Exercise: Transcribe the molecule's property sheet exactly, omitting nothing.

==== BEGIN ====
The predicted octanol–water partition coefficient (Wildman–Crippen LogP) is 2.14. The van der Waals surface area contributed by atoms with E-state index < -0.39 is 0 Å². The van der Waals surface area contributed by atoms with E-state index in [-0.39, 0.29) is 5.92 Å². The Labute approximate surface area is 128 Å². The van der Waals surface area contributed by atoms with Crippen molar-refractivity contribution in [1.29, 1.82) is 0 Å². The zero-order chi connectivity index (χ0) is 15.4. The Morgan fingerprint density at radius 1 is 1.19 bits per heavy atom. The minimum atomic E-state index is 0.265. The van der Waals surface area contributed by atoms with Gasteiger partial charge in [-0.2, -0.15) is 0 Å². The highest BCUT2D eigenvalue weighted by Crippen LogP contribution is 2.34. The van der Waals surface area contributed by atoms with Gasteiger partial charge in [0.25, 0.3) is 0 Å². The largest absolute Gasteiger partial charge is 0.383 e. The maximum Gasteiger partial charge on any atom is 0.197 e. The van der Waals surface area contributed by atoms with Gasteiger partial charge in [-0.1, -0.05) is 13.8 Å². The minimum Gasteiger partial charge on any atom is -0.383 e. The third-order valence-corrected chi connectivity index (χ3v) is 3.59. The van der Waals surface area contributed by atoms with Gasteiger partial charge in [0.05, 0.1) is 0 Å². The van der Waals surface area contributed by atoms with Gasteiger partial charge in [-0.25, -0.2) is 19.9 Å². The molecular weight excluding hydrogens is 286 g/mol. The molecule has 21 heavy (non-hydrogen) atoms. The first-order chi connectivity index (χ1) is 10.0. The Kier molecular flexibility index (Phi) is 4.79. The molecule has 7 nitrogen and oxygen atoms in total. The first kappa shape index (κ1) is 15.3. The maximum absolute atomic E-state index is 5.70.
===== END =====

The predicted octanol–water partition coefficient (Wildman–Crippen LogP) is 2.14. The van der Waals surface area contributed by atoms with E-state index < -0.39 is 0 Å². The van der Waals surface area contributed by atoms with E-state index in [-0.39, 0.29) is 5.92 Å². The Labute approximate surface area is 128 Å². The van der Waals surface area contributed by atoms with Crippen molar-refractivity contribution in [1.29, 1.82) is 0 Å². The zero-order chi connectivity index (χ0) is 15.4. The Morgan fingerprint density at radius 1 is 1.19 bits per heavy atom. The minimum atomic E-state index is 0.265. The van der Waals surface area contributed by atoms with Gasteiger partial charge in [-0.2, -0.15) is 0 Å². The highest BCUT2D eigenvalue weighted by Crippen LogP contribution is 2.34. The van der Waals surface area contributed by atoms with Gasteiger partial charge in [0.25, 0.3) is 0 Å². The largest absolute Gasteiger partial charge is 0.383 e. The maximum Gasteiger partial charge on any atom is 0.197 e. The van der Waals surface area contributed by atoms with Gasteiger partial charge in [-0.1, -0.05) is 13.8 Å². The minimum Gasteiger partial charge on any atom is -0.383 e. The third-order valence-corrected chi connectivity index (χ3v) is 3.59. The van der Waals surface area contributed by atoms with Gasteiger partial charge in [0.05, 0.1) is 0 Å². The van der Waals surface area contributed by atoms with Gasteiger partial charge in [-0.25, -0.2) is 19.9 Å². The molecular weight excluding hydrogens is 286 g/mol. The molecule has 21 heavy (non-hydrogen) atoms. The first-order chi connectivity index (χ1) is 10.0. The Kier molecular flexibility index (Phi) is 4.79. The molecule has 7 nitrogen and oxygen atoms in total. The first kappa shape index (κ1) is 15.3. The maximum absolute atomic E-state index is 5.70.